CRISPR-Cas in Uncultured Microbes: The large majority of life has never been cultivated within the laboratory. This life can both be mined for new CRISPR-Cas systems and manipulated by these systems to facilitate understanding. My research focuses on the development of genetics, enabled by CRISPR-Cas, in communities of uncultured microorganisms. Secondarily, I look for new CRISPR-CAS and CRISPR-Cas-like defense systems within these same communities.
CRISPR-Cas enzymes are RNA-guided bacterial proteins widely used for genome editing and genetic manipulation in a wide range of cell types. Beyond correction of genetic mutations in human cells, CRISPR-Cas enzymes may have additional therapeutic value for eliminating specific bacterial species during infection. In order to realize their clinical potential, it is critical to maintain tight control over CRISPR-Cas genome editing activity to maximize editing efficiency while avoiding off-target editing. Natural inhibitors of Cas enzymes, known as anti-CRISPRs (Acrs), block Cas activity by a variety of mechanisms, suggesting the possibility of a much larger collection of CRISPR-Cas regulators that may occur across the microbial world. My aim is to identify novel mechanisms of CRISPR-Cas regulation using genomics and biochemistry.
Glioblastoma (GBM) is a deadly disease that most people with this cancer died within two years of diagnosis despite decades of research on finding more effective treatments. With the recent development of CRISPR (clustered regularly interspaced short palindromic repeats) and CRISPR-associated (Cas) proteins as easily accessible and programmable means of editing and regulating genes, I propose to directly leverage CRISPR-Cas as a therapeutic modality to eliminate GBM cells. I have two main research focuses 1) use CRISPR-Cas system to dissect mechanisms of tumorigenesis and identify therapeutic targets, and 2) develop in vivo delivery tools to target GBM stem-like cells, the main population responsible for tumor recurrence, using intracranial xenograft model of GBM.
Abby is a postdoctoral scholar in the California Institute for Quantitative Biosciences. She began studying the host immune response to bioengineered materials during her time as a graduate student at the University of Pittsburgh McGowan Institute for Regenerative Medicine. She now studies how the immune system responds to Cas proteins and delivery vectors to improve the efficacy of gene editing and to further translate the use of CRISPR systems for in vivo applications.
While protein structures are commonly represented as a single set of 3D coordinates, most biological macromolecules rely heavily on conformational flexibility to effect their functions in solution. Cas effector complexes in particular undergo dramatic conformational movements during the process of RNA-guided nucleic acid targeting. I am broadly probing the energetic landscape of these dynamic interference complexes to better understand how their nuclease activity is regulated.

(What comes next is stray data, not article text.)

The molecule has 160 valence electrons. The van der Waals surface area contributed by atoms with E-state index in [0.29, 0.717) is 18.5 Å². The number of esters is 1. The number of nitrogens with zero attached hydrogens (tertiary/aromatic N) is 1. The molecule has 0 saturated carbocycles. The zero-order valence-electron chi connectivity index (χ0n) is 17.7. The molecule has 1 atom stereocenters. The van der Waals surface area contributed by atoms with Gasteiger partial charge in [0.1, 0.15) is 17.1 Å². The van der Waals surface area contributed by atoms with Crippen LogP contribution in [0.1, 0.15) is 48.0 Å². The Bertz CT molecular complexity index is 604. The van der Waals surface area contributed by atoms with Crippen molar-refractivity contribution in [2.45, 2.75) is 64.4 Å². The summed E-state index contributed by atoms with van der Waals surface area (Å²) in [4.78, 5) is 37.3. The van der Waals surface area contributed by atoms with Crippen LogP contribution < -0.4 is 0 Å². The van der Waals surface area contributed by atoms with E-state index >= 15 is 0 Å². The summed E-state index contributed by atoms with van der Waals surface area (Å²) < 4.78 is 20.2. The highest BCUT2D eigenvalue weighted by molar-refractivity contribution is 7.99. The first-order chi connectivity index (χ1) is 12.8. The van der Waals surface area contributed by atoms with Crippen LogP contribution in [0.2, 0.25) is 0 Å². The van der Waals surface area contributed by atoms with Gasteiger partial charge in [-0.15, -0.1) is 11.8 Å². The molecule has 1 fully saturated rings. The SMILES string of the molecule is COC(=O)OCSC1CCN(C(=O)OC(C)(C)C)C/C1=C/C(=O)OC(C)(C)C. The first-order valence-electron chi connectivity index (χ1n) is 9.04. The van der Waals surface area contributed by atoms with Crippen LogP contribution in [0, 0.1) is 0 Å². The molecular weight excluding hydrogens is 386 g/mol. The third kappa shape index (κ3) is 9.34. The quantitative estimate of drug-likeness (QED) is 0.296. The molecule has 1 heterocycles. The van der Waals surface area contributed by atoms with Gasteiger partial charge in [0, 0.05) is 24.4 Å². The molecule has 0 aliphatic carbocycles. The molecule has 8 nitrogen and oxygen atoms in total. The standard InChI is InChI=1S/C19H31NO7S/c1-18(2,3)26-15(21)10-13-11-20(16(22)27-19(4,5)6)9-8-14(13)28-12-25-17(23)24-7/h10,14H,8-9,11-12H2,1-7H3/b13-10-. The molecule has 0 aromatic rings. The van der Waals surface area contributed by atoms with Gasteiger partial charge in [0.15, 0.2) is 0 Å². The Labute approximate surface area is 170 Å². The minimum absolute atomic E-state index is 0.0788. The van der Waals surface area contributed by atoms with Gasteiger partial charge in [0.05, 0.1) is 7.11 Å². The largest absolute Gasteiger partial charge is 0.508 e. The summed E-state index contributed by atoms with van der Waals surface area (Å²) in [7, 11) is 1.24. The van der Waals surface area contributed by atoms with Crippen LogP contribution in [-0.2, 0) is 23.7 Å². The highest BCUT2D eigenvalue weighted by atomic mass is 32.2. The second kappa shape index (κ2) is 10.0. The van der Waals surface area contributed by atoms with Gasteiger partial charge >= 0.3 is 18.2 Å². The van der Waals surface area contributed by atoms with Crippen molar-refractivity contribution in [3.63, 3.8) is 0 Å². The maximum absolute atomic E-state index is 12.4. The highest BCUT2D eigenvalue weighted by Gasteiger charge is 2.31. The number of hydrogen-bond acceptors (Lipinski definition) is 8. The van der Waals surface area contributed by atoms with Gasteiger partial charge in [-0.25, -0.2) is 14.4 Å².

Former Postdoctoral Associates
Senior Bioengineer, Arbor Biotechnologies
Assistant Adjunct Professor, Department of Cellular & Molecular Pharmacology, School of Medicine, University of California, San Francisco; Staff Research Investigator, Gladstone Institutes
Assistant Professor, Tel Aviv University
Assistant Professor, UCSF
Assistant Professor, University of Rochester Medical Center
Postdoctoral Fellow, Garvan Institute of Medical Research in Sydney
Editor, Cell Magazine
Assistant Professor, University of Texas, Austin
Executive Officer, KIMICA corporation
Scientist, Global Blood Therapeutics
Assistant Professor, Harvard Medical School, Kranzusch Lab
Senior Scientist, Pfizer
Assistant Professor, ShanghaiTech
Assistant Research Fellow, Academica Sinica
Principal Investigator, Wilson Lab, UC Berkeley
Scientist at Genentech
Senior Manager, Technology Development at Guardant Health
Project Scientist, Berkeley Lab
Assistant Professor, Institute of Biochemistry, University of Zurich
Assistant Professor, Montana State University
Assistant Professor, Iowa State University
Assistant Professor, Univ. of Wisconsin, Madison
Lecturer, Molecular & Microbial Biosciences, The University of Sydney
Assistant Professor of Biological Chemistry, Johns Hopkins University School of Medicine
Assistant Professor, Seoul National University
Associate Director /Laboratory Leader-Protein Production, MorphoSys AG
Assistant Professor, University of Southern Alabama
Associate Professor, MIT
Associate Professor, UC Davis
Staff Scientist, Bio-Rad Laboratories
Professor, Scripps Research Institute
Associate Professor, The Scripps Research Institute
Senior Scientist, Baxalta, Inc.
Associate Professor, Cornell University
Service Architect,Hitachi Consulting
Staff Scientist, Genentech
Research Director, University of Strasbourg, Strasbourg, France
Professor, University of Colorado, Boulder, CO
Lab Head, NIH
Sr. Scientist, Boehringer Ingelheim Inc.
Former Graduate Students
Co-founder, Chief Discovery Officer, Mammoth Biosciences
Co-founder, Chief Research Officer, Mammoth Biosciences
Science Media Communications Innovative Genomics Institute
Scientist Arrakis therapeutics
Data Scientist Forsite Capital
Communications Manager Innovative Genomics Institute
Postdoc, Weissman lab, UCSF
Postdoc, Susan Lindquist lab, MIT
Assistant Professor, Columbia University
Senior Scientific Researcher, Genentech
President/CEO, Caribou Biosciences
Instructor, Diablo Valley College
Assistant Professor, Mount Holyhoke College
Postdoctoral Fellow, UCSF
Postdoc. Research Assoc., R. Stevens Lab, Scripps Research Institute
Resident, Virginia Commonwealth University Department of Radiology
Director of Marketing Azure Biosystems, Inc
Staff Scientist, Health Program National Resources Defense Council
Global Director of Customer Success, LinkedIn Learning
Associate Professor, UC Irvine
Principal Scientist, Merck & Co., Inc.
Owner and Proprietor, MadeWithMolecules.com
Prof., UC Berkeley